Azzaman, Iraq

The scene outside the Iraq Foreign Ministry building after a truck

bombing attack on August 19. At least 100 and likely many more

people were killed in the attack, which some observers attribute

to pro-government forces that fear the upcoming elections.



Azzaman, Iraq

America's Duty to Iraq


"The situation in Iraq is deteriorating. Washington has a historic and moral responsibility to prevent this, even if it requires the use of force against factions involved in the game of shedding Iraq's blood and fueling this hell."


By Fateh Abdulsalam


Translated By James Jacobson and Nicolas Dagher


August 16, 2009


Iraq - Azzaman - Original Article (Arabic)

An American soldier and an Iraqi soldier stand guard in the Iraqi city of Kut after bombs exploded in two buses, killing at least ten, Aug. 24. Some believe the recent onslaught of violence stems from pro-government groups that fear losing influence after the upcoming elections in January.


NO COMMENT TV: Raw footage of the recent bombing of the Iraqi Foreign Ministry in Baghdad, Aug. 18, 00:01:52RealVideo

Promises that the upcoming elections [January, 2010] will resolve Iraq's problems are just an attempt to perpetuate a delusion in the minds of the people. The polls will only succeed in leading them further astray from the central issues in wretched Iraq: sorting out the American position that is now only beginning to take shape and addressing the confusion within the governing parties, all of which are struggling to maintain the gains they have won. These elections won't bring greater security.


After the behavior of our political parties and officials over the past six years, Iraqi minds have opened - and they won't make the same mistake again.


Government leaders say that the elections will address the unresolved issues that lie behind the current crisis. In other words until then, Iraqi blood will continue to be shed every day in a gruesome slaughter as part of a political process that cannot be saved, even if the United States wishes to.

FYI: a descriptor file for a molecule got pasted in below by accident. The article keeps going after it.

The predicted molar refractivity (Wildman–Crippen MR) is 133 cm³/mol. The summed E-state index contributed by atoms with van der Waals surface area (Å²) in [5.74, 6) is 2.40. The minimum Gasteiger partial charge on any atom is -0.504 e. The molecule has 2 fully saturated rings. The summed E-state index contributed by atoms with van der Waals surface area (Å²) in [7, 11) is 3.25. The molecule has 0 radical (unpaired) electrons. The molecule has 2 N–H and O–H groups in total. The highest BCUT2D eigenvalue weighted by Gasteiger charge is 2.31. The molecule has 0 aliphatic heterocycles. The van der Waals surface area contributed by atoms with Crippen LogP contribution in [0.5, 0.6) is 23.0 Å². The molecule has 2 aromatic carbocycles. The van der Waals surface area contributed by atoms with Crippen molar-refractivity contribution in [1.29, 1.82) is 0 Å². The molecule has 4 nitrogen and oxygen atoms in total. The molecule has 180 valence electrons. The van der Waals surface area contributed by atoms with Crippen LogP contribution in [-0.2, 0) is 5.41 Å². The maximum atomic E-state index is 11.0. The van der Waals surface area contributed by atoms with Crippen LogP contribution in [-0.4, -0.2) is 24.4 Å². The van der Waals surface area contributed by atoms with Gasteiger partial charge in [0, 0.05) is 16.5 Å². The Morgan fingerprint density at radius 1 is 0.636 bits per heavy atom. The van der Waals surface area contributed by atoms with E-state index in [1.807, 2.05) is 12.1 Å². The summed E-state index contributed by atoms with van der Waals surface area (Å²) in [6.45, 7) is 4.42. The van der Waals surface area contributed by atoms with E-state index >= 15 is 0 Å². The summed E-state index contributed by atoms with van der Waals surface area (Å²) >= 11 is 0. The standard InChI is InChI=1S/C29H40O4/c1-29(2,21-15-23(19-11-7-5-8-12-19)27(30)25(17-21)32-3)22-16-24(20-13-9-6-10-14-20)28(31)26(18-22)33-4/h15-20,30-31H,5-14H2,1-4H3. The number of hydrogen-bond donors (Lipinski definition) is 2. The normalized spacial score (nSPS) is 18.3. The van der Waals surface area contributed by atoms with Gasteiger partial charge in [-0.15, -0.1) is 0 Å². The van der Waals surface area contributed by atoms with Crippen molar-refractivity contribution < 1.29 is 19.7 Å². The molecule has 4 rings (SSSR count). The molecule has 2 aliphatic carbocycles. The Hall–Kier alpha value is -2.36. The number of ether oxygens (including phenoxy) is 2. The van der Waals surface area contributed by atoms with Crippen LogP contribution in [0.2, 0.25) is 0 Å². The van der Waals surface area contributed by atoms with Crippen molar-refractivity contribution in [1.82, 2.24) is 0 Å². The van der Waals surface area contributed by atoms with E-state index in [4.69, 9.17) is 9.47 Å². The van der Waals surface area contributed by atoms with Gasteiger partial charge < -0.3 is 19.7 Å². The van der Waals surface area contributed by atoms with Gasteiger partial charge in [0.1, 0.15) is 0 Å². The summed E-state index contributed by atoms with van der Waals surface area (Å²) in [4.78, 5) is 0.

Without doubt, the political elite know the predicament they're in. And they know the elections are no solution - because it is they who are largely responsible for the problem. Recent government statements directed toward the public are evidence of it's wish to continue the deception.


Two days ago, after the terrifying explosions that occurred in Baghdad and Mosul, the prime minister [Maliki] said that there are groups working again, to push Iraqi elements into sectarian and racial conflict. He therefore implicitly suggests that the factions behind Iraq's recent troubles are already known, and that the attacks weren't the doing of the usual suspects.



[Editor's Note: The author suggests that those behind the recent bombing campaign are not al-Qaeda or disgruntled Sunni groups, but pro-government parties who fear losing influence after the upcoming elections].




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To summarize, the government talks of factions waging war on the country - and who plan to participate in the elections which, as they say, are financed with foreign money. But at the same time, it is unable in any shape or form to stand against the destruction they wreak. What does this mean? That the government is incapable and weak? That this insinuates an electoral message to new alliances? [i.e.: that Maliki's refusal to act is a hidden message to the factions and parties who are behind the recent bombings that regardless of the elections, they will continue to play a role]. Or is it, perhaps, that the government is voluntarily or being forced to participate in all of these events?


In any case, this is all evidence that the situation is deteriorating and that rivers of blood may soon flow again. Washington has a historic and moral responsibility to prevent this, even it requires the use of force against factions involved in the game of shedding Iraq's blood and fueling this hell.



























[Posted by WORLDMEETS.US August 27, 7:15pm]


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